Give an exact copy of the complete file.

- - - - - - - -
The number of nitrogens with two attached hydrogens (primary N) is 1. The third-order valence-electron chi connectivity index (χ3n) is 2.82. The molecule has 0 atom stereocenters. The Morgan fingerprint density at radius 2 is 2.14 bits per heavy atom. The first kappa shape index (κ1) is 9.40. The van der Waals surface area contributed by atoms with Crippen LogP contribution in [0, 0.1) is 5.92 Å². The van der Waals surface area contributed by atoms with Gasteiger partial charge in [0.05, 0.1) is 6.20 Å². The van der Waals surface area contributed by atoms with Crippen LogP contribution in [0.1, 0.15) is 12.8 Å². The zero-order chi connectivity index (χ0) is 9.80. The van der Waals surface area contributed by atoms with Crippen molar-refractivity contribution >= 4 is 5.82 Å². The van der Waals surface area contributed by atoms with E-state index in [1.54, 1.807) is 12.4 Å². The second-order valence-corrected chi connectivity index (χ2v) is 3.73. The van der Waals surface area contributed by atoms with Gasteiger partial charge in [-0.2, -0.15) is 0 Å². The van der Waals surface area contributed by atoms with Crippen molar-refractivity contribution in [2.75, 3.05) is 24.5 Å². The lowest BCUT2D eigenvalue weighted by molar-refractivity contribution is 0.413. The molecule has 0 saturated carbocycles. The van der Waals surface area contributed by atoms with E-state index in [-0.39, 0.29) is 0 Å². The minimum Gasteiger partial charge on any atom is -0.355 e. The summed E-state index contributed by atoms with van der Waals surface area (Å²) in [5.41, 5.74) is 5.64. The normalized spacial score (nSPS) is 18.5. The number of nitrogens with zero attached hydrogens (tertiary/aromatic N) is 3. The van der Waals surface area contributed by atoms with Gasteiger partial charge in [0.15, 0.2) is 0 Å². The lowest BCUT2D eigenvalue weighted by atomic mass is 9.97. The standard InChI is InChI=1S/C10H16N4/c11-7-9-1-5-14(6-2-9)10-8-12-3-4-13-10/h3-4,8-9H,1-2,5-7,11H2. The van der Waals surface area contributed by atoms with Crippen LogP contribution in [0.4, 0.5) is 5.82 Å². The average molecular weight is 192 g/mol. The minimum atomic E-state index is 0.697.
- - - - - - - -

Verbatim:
The number of nitrogens with two attached hydrogens (primary N) is 1. The third-order valence-electron chi connectivity index (χ3n) is 2.82. The molecule has 0 atom stereocenters. The Morgan fingerprint density at radius 2 is 2.14 bits per heavy atom. The first kappa shape index (κ1) is 9.40. The van der Waals surface area contributed by atoms with Crippen LogP contribution in [0, 0.1) is 5.92 Å². The van der Waals surface area contributed by atoms with Gasteiger partial charge in [0.05, 0.1) is 6.20 Å². The van der Waals surface area contributed by atoms with Crippen LogP contribution in [0.1, 0.15) is 12.8 Å². The zero-order chi connectivity index (χ0) is 9.80. The van der Waals surface area contributed by atoms with Crippen molar-refractivity contribution >= 4 is 5.82 Å². The van der Waals surface area contributed by atoms with E-state index in [1.54, 1.807) is 12.4 Å². The second-order valence-corrected chi connectivity index (χ2v) is 3.73. The van der Waals surface area contributed by atoms with Gasteiger partial charge in [-0.2, -0.15) is 0 Å². The van der Waals surface area contributed by atoms with Crippen molar-refractivity contribution in [2.75, 3.05) is 24.5 Å². The lowest BCUT2D eigenvalue weighted by molar-refractivity contribution is 0.413. The molecule has 0 saturated carbocycles. The van der Waals surface area contributed by atoms with E-state index in [-0.39, 0.29) is 0 Å². The minimum Gasteiger partial charge on any atom is -0.355 e. The summed E-state index contributed by atoms with van der Waals surface area (Å²) in [5.41, 5.74) is 5.64. The normalized spacial score (nSPS) is 18.5. The number of nitrogens with zero attached hydrogens (tertiary/aromatic N) is 3. The van der Waals surface area contributed by atoms with Gasteiger partial charge in [0.15, 0.2) is 0 Å². The lowest BCUT2D eigenvalue weighted by atomic mass is 9.97. The standard InChI is InChI=1S/C10H16N4/c11-7-9-1-5-14(6-2-9)10-8-12-3-4-13-10/h3-4,8-9H,1-2,5-7,11H2. The van der Waals surface area contributed by atoms with Crippen LogP contribution in [0.4, 0.5) is 5.82 Å². The average molecular weight is 192 g/mol. The minimum atomic E-state index is 0.697.